So it meant that instead of scoring points befitting their position and possession, Canberra came up with bupkus again, instead relying on one well worked move, Timoko tearing down the god’s of Olympus himself like he was Kratos, and Young stripping the ball and outrunning the whole side for 80 metres while blood spilled down his face and I jumped around my house like a bad example to my kids. It feels silly to even write this, but my dudes that is not sustainable offence. This cannot continue. If it does the Raiders are going to lose a lot of points with single digits next to their name.

Defensively, like the work of the middle, was mostly a good effort. The Dragons didn’t win the middle battle, and for the most part only got into positions to score when the Raiders helped them. One try came after Pasami Saulo dropped a ball at the 40. Another with the Cotric drop and one more with the Jack intercept. There were more examples of the Green Machine helping out their opposition, but on those occasions the goal-line defence held strong. In particular there were two spells in the first half where the Dragons tested their line for multiple sets. They tried to get Moses Suli one-on-one with Croker and he stood up on each occasion. He was excellent in defence, as was Young on the other side of Wighton. Kris provided excellent cover defence to take Moga out earlier. They tried to get Lomax and other runners on Timoko and Fogarty, and they too were impressive, with Timoko making a try-saver.

There were some blemishes. On the first try the Raiders had five players there and couldn’t keep the ball off the grass. On the second try – with Cotric in the bin – the numbers were so unbalanced that it’s hard not to wonder if there was an organisational error from Kris (though he was obviously operating a man short). But there was much more to be happy about, like Timoko and Croker’s work, and Kris’s kick position.

There was only one weakness, one that became more glaring as the game wore on. Wighton was given a bath by Tyrell Sloane. He was simply too quick and too agile for Jack. He repeatedly got outside him, and it became the entire Dragons attack towards the end of the game (to the extent that they barely attacked the makeshift Corey Harawira-Naera/Matt Timoko edge at the end of the game). It got so bad that by the end of the game Croker was shading in to help Jack with Sloane, and then breaking out to get to Moses Suli in time. Prior to that Jack’s tendency to shoot out of the line had been covered for by Young (who’s defensive efforts are underrated). Late in the game Joe Tapine had to cover across to clean up a grubber from Sloane that came from the young fullback breaking down the wing after getting outside Jack. It was a confusing performance from a player so often noted for his defence, and will do nothing to stop charlatans and idiots speculating about where his mindset it (like I will be doing when my article goes up tomorrow).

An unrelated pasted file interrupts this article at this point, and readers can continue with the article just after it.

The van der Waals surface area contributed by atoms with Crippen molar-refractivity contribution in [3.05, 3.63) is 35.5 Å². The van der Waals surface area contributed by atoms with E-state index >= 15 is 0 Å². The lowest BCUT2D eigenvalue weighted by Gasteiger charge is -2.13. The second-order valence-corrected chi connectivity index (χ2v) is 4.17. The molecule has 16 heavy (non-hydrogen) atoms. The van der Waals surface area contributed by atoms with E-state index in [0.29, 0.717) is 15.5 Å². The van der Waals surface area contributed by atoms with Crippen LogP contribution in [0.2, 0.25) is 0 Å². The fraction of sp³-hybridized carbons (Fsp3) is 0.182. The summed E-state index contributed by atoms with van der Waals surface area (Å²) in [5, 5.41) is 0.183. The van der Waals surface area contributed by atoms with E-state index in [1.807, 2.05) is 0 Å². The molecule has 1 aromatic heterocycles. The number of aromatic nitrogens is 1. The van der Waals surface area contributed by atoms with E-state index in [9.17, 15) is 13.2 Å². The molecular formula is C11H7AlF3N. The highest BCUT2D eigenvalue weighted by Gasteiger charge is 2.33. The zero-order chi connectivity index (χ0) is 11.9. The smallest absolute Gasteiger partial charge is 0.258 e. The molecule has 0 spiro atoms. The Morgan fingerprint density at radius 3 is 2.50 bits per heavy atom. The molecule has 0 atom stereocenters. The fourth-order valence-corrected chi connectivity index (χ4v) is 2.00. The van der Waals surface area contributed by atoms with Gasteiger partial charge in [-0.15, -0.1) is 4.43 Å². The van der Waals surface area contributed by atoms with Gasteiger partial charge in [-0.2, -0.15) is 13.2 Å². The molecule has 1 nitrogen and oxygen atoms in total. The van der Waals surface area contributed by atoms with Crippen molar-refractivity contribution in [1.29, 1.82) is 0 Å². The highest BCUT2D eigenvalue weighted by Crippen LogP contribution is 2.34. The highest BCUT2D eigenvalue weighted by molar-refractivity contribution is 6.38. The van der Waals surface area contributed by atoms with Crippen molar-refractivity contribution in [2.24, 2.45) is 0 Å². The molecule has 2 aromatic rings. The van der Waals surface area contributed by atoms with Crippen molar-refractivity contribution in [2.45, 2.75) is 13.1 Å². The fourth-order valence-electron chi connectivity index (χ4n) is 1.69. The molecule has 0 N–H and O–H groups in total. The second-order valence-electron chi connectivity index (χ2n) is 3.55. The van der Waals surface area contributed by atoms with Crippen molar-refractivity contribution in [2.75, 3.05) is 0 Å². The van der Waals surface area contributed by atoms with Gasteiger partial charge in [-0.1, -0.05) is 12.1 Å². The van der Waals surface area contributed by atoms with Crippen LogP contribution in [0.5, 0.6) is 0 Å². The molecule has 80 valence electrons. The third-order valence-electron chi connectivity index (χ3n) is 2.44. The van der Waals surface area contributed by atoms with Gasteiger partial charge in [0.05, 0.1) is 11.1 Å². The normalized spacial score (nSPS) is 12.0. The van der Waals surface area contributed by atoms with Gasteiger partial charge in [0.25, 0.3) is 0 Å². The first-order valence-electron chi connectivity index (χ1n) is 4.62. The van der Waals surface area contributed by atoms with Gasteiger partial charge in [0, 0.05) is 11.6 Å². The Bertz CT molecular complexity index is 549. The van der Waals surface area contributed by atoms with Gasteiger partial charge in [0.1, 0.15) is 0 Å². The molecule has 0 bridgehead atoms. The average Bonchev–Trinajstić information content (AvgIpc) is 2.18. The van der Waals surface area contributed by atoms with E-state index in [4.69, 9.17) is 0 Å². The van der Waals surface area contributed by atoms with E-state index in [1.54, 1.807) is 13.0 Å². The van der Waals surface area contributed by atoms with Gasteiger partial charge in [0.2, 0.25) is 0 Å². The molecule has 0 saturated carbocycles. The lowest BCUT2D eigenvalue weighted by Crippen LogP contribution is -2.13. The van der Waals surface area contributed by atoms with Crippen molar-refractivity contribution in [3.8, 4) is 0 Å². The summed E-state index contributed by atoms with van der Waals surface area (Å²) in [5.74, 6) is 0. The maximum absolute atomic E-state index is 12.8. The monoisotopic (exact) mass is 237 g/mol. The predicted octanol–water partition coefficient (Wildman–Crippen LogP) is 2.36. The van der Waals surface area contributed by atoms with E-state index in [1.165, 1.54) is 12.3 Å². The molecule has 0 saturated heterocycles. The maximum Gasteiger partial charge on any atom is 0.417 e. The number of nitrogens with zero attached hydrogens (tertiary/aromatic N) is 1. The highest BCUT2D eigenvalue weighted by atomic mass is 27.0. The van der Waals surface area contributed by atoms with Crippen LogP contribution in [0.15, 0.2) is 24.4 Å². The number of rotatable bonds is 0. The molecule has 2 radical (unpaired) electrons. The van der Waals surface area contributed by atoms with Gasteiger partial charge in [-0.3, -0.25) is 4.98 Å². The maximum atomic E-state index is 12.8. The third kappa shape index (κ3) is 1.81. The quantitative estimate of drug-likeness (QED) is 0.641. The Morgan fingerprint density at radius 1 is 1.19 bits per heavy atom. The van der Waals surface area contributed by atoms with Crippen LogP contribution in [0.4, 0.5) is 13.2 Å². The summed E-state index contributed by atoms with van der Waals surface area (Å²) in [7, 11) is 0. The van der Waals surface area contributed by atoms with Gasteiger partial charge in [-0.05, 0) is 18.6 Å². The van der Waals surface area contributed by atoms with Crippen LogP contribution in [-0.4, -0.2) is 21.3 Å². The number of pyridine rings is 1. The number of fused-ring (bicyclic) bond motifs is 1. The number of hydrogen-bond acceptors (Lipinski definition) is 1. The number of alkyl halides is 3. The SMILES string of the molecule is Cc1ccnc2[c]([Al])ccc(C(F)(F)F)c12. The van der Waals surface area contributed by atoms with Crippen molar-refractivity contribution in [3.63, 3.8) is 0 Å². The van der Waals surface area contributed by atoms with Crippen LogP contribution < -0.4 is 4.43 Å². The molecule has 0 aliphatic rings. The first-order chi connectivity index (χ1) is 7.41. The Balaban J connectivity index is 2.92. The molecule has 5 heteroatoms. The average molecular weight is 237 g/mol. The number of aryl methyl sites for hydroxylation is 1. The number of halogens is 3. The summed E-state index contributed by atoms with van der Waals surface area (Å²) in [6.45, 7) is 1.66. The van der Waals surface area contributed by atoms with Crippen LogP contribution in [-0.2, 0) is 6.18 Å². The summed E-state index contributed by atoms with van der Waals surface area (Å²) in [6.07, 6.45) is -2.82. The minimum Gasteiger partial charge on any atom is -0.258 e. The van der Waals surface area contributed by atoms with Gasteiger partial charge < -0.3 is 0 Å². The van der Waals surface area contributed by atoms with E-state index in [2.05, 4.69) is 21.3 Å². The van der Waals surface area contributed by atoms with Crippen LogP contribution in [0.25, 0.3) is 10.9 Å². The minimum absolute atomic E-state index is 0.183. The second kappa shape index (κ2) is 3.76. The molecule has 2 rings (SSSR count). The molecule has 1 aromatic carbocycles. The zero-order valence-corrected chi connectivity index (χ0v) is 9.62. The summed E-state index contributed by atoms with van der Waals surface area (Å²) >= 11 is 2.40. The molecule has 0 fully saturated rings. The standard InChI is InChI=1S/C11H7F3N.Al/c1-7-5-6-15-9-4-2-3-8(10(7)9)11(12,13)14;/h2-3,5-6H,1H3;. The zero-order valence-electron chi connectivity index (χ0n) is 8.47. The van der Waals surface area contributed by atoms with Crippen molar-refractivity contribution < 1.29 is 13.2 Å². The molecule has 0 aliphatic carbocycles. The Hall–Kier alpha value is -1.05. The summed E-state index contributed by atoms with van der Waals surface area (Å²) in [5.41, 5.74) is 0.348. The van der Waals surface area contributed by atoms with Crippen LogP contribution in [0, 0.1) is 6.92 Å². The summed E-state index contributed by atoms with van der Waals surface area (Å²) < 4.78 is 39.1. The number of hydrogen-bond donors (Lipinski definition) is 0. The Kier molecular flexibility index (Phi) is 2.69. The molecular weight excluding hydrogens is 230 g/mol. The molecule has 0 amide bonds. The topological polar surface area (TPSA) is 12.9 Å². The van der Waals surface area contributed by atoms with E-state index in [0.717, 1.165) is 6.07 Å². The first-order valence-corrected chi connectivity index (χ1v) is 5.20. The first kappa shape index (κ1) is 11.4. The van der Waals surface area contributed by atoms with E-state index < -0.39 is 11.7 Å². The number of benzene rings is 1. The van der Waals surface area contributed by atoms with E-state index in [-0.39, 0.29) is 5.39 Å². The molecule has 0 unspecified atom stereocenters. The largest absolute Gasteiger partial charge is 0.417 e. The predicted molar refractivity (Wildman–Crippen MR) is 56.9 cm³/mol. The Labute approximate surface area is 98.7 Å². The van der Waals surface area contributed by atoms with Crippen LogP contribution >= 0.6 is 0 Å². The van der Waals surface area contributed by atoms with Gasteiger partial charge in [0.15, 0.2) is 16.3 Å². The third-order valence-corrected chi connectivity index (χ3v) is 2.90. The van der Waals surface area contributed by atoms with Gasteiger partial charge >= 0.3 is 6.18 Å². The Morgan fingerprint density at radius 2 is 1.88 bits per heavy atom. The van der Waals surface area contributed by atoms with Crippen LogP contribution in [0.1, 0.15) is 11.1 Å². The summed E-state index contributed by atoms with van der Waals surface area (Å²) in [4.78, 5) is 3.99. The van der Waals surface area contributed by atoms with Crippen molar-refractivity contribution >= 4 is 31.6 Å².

There’s a better footballer in there and he, and the club more generally, need to spend the bye week working out how to do things like play offence again, and not drop the ball every time someone is a bit mean to them. They can’t rely on Hudson Young scoring tries each week like he’s Prometheus stealing the fire from the gods. Timoko is incredible but would it hurt for him to get some ball in space rather than having to run through nine people?

I’m not hopeful. They’ve been at it for seven weeks now and don’t seem closer to solving it. The solution of try harder until it gets better is admirable, and victories like this game are so much more pleasant than the opposite. But it feels like a ticking time-bomb until the Panthers or someone of that ilk does to the Milk what has been done before.

The return of Xavier Savage is held up as a reason to believe but after watching him return gingerly in NSW Cup footy it’s hardly a straightforward process. Putting him in the side will shuffle the chairs around but will it solve an issue of cohesion, ambition and innovation? He’ll definitely bring more pace to a backline that lacks it, but hoping it will turn Canberra’s attack ‘on’ seems hopeful at best and dangerously naïve at worst.

The good thing is this win gives them a week of to identify, plan and solve. The two points keep them in contact with the eight, a little bit further from the spoon and a bit of time to breath and reflect. They’ll be under no illusions that their problems are solved. There’s work to be done and time and space to do it. Better get to it.